Shani Davis

Shani Davis wins again as more world records fall in Salt Lake City (video)

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There were fast times and familiar faces on the World Cup podium on the notoriously speedy ice at the Utah Olympic Oval on Saturday.

Shani Davis won the 1000m in 1 minute, 6.88 seconds, the second fastest time in the world since Davis broke the world record four years ago.

It was his second gold medal of the weekend, the first coming Friday in the 1500m. Davis is a two-time Olympic champion in the 1000m and can become the first U.S. man to win three gold medals in one individual Winter Olympic event in Sochi. (So could Shaun White and Seth Wescott.)

“It’s nice to be in the money in the mix with everything and improving each weekend,” Davis told the Dutch outlet NOS.nl in a video interview. “It’s nice to know where I’m at now, so I know where I need to go later.

“That’s all I try to do is try to get better than what I was last year, and it looks like I’m a lot better than that now.”

Countryman Brian Hansen, 23, also added a second individual medal in Salt Lake City on Saturday. He finished third in the 1000m in 1:07.03, taking .61 of a second off his personal best and adding to his second-place finish in the 1500m on Friday.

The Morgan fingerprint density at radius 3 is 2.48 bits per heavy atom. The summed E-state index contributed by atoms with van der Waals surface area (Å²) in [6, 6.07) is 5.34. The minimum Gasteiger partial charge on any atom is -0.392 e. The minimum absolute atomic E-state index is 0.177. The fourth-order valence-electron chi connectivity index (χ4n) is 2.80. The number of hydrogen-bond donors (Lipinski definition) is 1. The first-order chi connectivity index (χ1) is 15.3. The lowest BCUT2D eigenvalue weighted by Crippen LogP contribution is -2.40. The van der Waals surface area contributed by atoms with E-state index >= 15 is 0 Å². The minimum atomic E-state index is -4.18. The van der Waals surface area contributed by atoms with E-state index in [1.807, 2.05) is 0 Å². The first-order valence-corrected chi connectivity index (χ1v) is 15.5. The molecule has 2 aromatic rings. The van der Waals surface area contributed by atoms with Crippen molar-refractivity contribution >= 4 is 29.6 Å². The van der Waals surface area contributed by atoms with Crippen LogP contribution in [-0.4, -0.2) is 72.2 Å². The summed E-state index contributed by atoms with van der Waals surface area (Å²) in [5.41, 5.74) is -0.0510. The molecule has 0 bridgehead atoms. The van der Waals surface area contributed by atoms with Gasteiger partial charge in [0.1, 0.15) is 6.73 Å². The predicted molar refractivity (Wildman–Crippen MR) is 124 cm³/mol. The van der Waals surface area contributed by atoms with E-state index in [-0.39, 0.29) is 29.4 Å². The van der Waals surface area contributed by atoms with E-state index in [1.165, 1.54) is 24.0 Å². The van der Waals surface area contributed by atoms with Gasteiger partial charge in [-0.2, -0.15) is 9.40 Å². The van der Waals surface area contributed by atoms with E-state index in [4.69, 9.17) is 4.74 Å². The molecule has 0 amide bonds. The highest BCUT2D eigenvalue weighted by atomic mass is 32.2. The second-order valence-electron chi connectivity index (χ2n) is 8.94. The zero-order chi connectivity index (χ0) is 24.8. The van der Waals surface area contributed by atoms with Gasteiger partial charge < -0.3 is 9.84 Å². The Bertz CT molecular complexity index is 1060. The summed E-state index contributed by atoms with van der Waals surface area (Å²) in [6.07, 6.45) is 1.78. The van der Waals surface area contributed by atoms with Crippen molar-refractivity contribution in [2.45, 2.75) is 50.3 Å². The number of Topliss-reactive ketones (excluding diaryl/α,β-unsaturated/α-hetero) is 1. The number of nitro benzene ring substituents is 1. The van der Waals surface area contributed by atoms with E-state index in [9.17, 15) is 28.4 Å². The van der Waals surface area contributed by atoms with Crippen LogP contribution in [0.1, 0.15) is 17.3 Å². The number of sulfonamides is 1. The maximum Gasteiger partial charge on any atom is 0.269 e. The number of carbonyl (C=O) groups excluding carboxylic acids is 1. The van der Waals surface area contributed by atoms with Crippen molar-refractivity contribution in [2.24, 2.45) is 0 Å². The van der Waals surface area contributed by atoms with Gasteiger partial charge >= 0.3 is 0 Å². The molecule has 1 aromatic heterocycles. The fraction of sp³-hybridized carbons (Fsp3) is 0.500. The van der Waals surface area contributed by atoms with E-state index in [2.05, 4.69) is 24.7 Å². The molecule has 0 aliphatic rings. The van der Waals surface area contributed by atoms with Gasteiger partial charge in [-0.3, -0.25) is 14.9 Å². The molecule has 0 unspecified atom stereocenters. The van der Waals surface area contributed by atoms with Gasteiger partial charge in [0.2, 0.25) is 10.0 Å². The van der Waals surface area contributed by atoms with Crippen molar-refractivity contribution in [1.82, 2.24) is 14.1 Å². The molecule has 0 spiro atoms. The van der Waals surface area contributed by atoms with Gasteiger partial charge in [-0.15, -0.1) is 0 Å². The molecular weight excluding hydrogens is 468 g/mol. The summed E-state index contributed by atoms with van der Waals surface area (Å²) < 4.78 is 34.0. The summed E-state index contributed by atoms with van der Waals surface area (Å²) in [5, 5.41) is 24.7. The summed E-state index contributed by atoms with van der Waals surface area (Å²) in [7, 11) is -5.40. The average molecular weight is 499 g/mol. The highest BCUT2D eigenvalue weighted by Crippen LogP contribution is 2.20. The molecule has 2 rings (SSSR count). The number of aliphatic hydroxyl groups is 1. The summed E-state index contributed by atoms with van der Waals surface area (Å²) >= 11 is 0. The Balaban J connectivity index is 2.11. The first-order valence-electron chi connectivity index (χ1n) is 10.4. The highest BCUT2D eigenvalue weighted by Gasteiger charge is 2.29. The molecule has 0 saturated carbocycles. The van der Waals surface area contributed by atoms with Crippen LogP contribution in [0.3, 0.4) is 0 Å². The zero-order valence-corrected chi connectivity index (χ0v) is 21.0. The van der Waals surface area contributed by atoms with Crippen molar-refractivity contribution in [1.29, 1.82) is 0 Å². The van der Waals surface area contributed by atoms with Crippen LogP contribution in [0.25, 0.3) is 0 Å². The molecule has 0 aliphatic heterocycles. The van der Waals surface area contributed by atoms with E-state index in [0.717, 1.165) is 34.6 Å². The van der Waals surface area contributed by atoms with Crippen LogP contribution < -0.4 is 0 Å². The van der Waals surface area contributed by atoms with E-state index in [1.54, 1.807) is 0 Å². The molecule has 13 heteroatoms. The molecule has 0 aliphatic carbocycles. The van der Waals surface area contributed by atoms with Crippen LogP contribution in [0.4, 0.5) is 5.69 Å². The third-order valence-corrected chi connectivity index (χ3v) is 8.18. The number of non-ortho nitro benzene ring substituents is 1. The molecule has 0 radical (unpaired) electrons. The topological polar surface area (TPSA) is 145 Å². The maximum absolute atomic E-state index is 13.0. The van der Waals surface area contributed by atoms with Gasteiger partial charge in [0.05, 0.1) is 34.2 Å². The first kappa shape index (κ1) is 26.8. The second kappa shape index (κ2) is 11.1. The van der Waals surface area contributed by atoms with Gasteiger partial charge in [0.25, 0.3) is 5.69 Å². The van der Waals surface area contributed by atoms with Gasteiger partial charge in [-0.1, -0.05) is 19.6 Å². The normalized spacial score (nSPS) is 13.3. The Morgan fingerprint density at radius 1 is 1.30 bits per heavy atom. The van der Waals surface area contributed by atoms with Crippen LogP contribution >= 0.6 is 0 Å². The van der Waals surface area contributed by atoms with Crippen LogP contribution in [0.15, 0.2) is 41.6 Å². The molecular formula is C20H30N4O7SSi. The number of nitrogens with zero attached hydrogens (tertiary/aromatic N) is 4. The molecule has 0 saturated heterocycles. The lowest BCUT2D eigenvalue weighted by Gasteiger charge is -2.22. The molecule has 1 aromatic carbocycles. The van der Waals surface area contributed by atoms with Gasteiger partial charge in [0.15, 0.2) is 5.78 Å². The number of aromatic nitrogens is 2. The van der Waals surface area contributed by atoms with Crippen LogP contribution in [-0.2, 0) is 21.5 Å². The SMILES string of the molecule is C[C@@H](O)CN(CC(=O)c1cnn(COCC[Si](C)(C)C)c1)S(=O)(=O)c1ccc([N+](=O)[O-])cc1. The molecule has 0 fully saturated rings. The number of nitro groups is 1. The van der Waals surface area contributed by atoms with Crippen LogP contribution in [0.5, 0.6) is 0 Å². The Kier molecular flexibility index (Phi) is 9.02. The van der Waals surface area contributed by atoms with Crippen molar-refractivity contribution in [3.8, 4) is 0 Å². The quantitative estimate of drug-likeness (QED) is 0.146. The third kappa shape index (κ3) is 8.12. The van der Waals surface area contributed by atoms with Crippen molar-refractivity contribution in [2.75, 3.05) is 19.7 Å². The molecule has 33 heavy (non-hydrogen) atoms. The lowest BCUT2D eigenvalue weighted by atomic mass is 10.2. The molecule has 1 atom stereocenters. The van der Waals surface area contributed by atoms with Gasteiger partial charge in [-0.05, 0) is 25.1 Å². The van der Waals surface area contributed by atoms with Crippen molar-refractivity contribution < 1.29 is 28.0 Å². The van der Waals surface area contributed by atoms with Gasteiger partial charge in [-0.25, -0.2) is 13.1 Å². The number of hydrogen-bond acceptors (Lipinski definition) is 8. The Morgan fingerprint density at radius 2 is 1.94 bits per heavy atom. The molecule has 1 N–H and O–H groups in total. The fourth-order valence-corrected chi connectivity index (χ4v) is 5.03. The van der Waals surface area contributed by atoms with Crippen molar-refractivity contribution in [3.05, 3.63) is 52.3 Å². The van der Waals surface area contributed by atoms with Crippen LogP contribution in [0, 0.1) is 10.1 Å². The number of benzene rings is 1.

“I’ve seen Brian Hansen since he was developing when he was young,” Davis said in the Dutch TV interview. “He’s hungry, and he’s ambitious. The sky’s the limit for that guy.”

Davis and Hansen won their third medals of the weekend in the final skate Saturday in the team pursuit. The U.S. took second in 3:37.22, the first time Davis raced a World Cup team pursuit since March 2012.

The Netherlands won the team pursuit in 3:35.60, destroying their week-old world record of 3:37.17.

The second women’s 500m of the weekend featured plenty of excitement and a world record, too.

South Korea’s Lee Sang-Hwa broke her own world record for the third straight race, clocking 36.36. She went 36.57 on Friday.

Heather Richardson finished second, breaking her American record (36.90) and improving on her third place in the first 500m on Friday.

The other top American, Brittany Bowe, finished eighth (37.36) in Saturday’s 500m, but both had plenty of skating left for the 1500m, where Bowe finished second and Richardson third.

Bowe set a national record with a 1:52.45, her first career World Cup medal in the distance. Richardson topped her personal best with 1:52.55.

The Netherlands’ Ireen Wuest, who is the reigning Olympic champion in the 1500m, won in 1:52.08, the fastest time since 2005, when Canada’s Cindy Klassen clocked 1:51.79.

Races conclude Sunday.

Salt Lake City World Cup — Day 2

Women’s 500m — Race 2
1. Lee Sang-Hwa (KOR) 36.36 WR
2. Heather Richardson (USA) 36.90
3. Olga Fatkulina (RUS) 37.13
9. Brittany Bowe (USA) 37.36
13. Lauren Cholewinski (USA) 37.62
21. Elli Ochowicz (USA) 38.52

Men’s 1000m
1. Shani Davis (USA) 1:06.88
2. Kjeld Nuis (NED) 1:07.02
3. Brian Hansen (USA) 1:07.03
6. Mitchell Whitmore (USA) 1:07.52
17. Trevor Marsicano (USA) DQ

Women’s 1500m
1. Ireen Wuest (NED) 1:52.08
2. Brittany Bowe (USA) 1:52.45
3. Heather Richardson (USA) 1:52.55

Men’s Team Pursuit
1. Netherlands 3:35.60 WR
2. USA 3:37.22
3. South Korea 3:37.51

Speed skating World Cup storylines

World Cup Alpine season opener gets green light